zargony.com

#[desc = "Struggling through software development and server administration"];

Routing parameters with a dot

Last week I received an interesting bug report for an application I’m working on at the office. It has a controller with an index action that displays a list of items which can be filtered by tags. A tester reported that every time he chooses to filter the list by a tag that contains a dot, the site returns an error. First this seems strange since tags with a dot worked perfectly fine in tests.

But after digging deeper, I found a surprising reason for this strange error: To make URLs look nicer, I defined an extra route like this:

map.things 'things/:tag', :controller => 'things', :action => 'index',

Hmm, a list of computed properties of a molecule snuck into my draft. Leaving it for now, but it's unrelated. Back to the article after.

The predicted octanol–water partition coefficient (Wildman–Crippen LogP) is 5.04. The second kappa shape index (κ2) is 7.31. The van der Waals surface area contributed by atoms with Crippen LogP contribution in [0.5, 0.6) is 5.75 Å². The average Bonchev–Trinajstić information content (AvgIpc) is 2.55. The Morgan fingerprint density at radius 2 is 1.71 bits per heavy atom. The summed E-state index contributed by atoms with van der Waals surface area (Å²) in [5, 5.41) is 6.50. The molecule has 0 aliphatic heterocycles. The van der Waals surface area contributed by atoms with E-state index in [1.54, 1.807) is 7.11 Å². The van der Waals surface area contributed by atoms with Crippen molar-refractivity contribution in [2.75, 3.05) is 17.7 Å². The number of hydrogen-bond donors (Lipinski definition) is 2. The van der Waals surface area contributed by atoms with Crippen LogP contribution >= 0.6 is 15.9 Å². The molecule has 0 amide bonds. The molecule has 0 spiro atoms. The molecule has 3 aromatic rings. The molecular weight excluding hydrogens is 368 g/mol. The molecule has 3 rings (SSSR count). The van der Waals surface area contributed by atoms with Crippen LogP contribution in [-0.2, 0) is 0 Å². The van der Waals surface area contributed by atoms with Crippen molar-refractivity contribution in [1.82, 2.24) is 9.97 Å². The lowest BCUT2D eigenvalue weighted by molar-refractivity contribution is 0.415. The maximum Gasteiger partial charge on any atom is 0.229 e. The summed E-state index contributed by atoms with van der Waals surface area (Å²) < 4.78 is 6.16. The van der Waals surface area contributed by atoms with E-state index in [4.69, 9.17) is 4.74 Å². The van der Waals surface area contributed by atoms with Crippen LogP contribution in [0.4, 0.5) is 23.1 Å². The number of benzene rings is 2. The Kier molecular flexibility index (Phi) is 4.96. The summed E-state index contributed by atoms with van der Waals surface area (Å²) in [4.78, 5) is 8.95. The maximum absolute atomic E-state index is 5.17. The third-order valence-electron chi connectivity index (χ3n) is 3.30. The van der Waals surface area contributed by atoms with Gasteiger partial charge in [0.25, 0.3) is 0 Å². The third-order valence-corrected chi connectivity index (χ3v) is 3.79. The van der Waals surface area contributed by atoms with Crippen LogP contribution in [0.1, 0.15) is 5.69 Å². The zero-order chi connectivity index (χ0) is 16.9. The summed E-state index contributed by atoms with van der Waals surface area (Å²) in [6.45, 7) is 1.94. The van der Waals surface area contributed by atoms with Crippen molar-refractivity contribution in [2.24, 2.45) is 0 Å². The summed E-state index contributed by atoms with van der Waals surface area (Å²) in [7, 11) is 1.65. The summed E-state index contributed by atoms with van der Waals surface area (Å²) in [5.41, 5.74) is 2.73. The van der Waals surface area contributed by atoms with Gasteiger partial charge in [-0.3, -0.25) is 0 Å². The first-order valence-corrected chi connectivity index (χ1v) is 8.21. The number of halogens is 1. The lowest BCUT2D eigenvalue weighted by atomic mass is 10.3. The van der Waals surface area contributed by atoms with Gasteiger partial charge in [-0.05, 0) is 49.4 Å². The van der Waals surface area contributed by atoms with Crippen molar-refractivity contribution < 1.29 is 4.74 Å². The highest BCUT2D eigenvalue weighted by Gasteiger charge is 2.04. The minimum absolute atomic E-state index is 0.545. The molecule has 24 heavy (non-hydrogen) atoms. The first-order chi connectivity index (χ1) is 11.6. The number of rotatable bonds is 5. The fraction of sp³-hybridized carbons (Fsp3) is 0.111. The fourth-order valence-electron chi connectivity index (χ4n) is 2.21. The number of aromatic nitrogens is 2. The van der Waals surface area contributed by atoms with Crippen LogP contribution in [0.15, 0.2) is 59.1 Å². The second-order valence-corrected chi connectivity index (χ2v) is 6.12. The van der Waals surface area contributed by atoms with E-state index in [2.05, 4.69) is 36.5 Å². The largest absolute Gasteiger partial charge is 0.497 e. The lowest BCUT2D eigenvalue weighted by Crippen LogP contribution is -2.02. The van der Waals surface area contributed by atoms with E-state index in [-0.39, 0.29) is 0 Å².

:tag => nil

The intention was, to have /things/foo instead of /things&tag=foo as the URL. This actually worked fine – except for cases when the tag contained a dot.

Rails seems to magically append :format to every rule so that different result formats are possible with one rule (like /things.html and /things.json). If a tag contained a dot, the URL requested was /items/foo.bar, which Rails parsed into :tag => 'foo', :format => 'bar'.

So the controller’s index action was requested to display all entries for tag foo and output results in format bar – which is unknown and unsupported and therefore resulted in an error page.

This behaviour seems to be hardcoded into Rails and I couldn’t find a way to disable it. But luckily a workaround is pretty easy. The trick is to make the tag parameter’s regular expression greedy, so that it covers the format part as well. Using the :requirements option to a route, we can set the regexp for a parameter:

map.things 'things/:tag', :controller => 'things', :action => 'index',
  :tag => nil, :requirements => { :tag => /.+/ }

Now it works as intended. :format is always ignored now and the whole string is put into params[:tag].